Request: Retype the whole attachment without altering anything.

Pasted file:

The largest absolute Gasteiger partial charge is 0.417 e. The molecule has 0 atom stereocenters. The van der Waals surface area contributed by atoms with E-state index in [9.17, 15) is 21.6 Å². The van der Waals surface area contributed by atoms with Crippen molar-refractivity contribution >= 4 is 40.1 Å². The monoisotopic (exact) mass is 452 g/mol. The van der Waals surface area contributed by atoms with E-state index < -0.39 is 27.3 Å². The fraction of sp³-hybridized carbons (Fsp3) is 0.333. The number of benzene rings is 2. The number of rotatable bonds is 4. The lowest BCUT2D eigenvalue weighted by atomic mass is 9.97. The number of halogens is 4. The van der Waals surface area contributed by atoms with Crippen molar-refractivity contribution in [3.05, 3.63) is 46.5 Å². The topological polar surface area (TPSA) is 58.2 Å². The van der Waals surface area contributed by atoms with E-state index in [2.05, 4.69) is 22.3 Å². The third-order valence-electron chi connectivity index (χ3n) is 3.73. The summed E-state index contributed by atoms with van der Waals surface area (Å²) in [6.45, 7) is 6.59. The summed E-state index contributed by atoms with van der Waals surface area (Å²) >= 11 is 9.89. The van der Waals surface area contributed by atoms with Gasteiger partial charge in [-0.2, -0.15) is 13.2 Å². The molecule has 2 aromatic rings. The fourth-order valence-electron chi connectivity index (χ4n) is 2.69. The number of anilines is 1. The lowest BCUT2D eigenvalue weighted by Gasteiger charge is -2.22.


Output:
The largest absolute Gasteiger partial charge is 0.417 e. The molecule has 0 atom stereocenters. The van der Waals surface area contributed by atoms with E-state index in [9.17, 15) is 21.6 Å². The van der Waals surface area contributed by atoms with Crippen molar-refractivity contribution >= 4 is 40.1 Å². The monoisotopic (exact) mass is 452 g/mol. The van der Waals surface area contributed by atoms with E-state index < -0.39 is 27.3 Å². The fraction of sp³-hybridized carbons (Fsp3) is 0.333. The number of benzene rings is 2. The number of rotatable bonds is 4. The lowest BCUT2D eigenvalue weighted by atomic mass is 9.97. The number of halogens is 4. The van der Waals surface area contributed by atoms with Crippen molar-refractivity contribution in [3.05, 3.63) is 46.5 Å². The topological polar surface area (TPSA) is 58.2 Å². The van der Waals surface area contributed by atoms with E-state index in [2.05, 4.69) is 22.3 Å². The third-order valence-electron chi connectivity index (χ3n) is 3.73. The summed E-state index contributed by atoms with van der Waals surface area (Å²) in [6.45, 7) is 6.59. The summed E-state index contributed by atoms with van der Waals surface area (Å²) >= 11 is 9.89. The van der Waals surface area contributed by atoms with Gasteiger partial charge in [-0.2, -0.15) is 13.2 Å². The molecule has 2 aromatic rings. The fourth-order valence-electron chi connectivity index (χ4n) is 2.69. The number of anilines is 1. The lowest BCUT2D eigenvalue weighted by Gasteiger charge is -2.22.